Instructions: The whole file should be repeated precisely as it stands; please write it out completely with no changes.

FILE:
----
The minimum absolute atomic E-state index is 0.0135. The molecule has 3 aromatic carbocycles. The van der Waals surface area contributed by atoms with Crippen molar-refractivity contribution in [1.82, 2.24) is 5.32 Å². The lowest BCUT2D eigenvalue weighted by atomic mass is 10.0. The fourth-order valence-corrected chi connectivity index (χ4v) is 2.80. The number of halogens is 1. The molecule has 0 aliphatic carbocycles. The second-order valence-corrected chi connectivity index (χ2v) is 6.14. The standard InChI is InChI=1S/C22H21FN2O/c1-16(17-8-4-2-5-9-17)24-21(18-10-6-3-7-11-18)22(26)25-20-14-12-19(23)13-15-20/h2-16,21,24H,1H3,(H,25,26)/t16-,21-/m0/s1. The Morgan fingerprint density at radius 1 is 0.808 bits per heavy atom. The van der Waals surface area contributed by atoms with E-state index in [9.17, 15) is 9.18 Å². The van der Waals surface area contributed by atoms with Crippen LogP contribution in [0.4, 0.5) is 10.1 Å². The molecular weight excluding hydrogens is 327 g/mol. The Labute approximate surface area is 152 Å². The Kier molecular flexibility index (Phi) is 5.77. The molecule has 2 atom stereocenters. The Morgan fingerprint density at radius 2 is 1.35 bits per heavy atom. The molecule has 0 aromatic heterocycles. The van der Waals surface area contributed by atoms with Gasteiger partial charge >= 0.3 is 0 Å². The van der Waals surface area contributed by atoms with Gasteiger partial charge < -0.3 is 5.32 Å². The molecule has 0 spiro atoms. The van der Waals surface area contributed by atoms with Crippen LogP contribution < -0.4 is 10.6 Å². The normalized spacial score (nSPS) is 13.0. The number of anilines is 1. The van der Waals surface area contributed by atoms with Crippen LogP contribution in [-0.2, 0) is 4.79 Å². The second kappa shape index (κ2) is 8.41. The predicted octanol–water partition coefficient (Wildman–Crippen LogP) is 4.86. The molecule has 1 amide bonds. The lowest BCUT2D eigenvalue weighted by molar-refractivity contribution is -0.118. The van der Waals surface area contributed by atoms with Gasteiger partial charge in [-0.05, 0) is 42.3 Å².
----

The minimum absolute atomic E-state index is 0.0135. The molecule has 3 aromatic carbocycles. The van der Waals surface area contributed by atoms with Crippen molar-refractivity contribution in [1.82, 2.24) is 5.32 Å². The lowest BCUT2D eigenvalue weighted by atomic mass is 10.0. The fourth-order valence-corrected chi connectivity index (χ4v) is 2.80. The number of halogens is 1. The molecule has 0 aliphatic carbocycles. The second-order valence-corrected chi connectivity index (χ2v) is 6.14. The standard InChI is InChI=1S/C22H21FN2O/c1-16(17-8-4-2-5-9-17)24-21(18-10-6-3-7-11-18)22(26)25-20-14-12-19(23)13-15-20/h2-16,21,24H,1H3,(H,25,26)/t16-,21-/m0/s1. The Morgan fingerprint density at radius 1 is 0.808 bits per heavy atom. The van der Waals surface area contributed by atoms with E-state index in [9.17, 15) is 9.18 Å². The van der Waals surface area contributed by atoms with Crippen LogP contribution in [0.4, 0.5) is 10.1 Å². The molecular weight excluding hydrogens is 327 g/mol. The Labute approximate surface area is 152 Å². The Kier molecular flexibility index (Phi) is 5.77. The molecule has 2 atom stereocenters. The Morgan fingerprint density at radius 2 is 1.35 bits per heavy atom. The molecule has 0 aromatic heterocycles. The van der Waals surface area contributed by atoms with Gasteiger partial charge >= 0.3 is 0 Å². The van der Waals surface area contributed by atoms with Gasteiger partial charge < -0.3 is 5.32 Å². The molecule has 0 spiro atoms. The van der Waals surface area contributed by atoms with Crippen LogP contribution < -0.4 is 10.6 Å². The normalized spacial score (nSPS) is 13.0. The number of anilines is 1. The van der Waals surface area contributed by atoms with Crippen LogP contribution in [-0.2, 0) is 4.79 Å². The second kappa shape index (κ2) is 8.41. The predicted octanol–water partition coefficient (Wildman–Crippen LogP) is 4.86. The molecule has 1 amide bonds. The lowest BCUT2D eigenvalue weighted by molar-refractivity contribution is -0.118. The van der Waals surface area contributed by atoms with Gasteiger partial charge in [-0.05, 0) is 42.3 Å².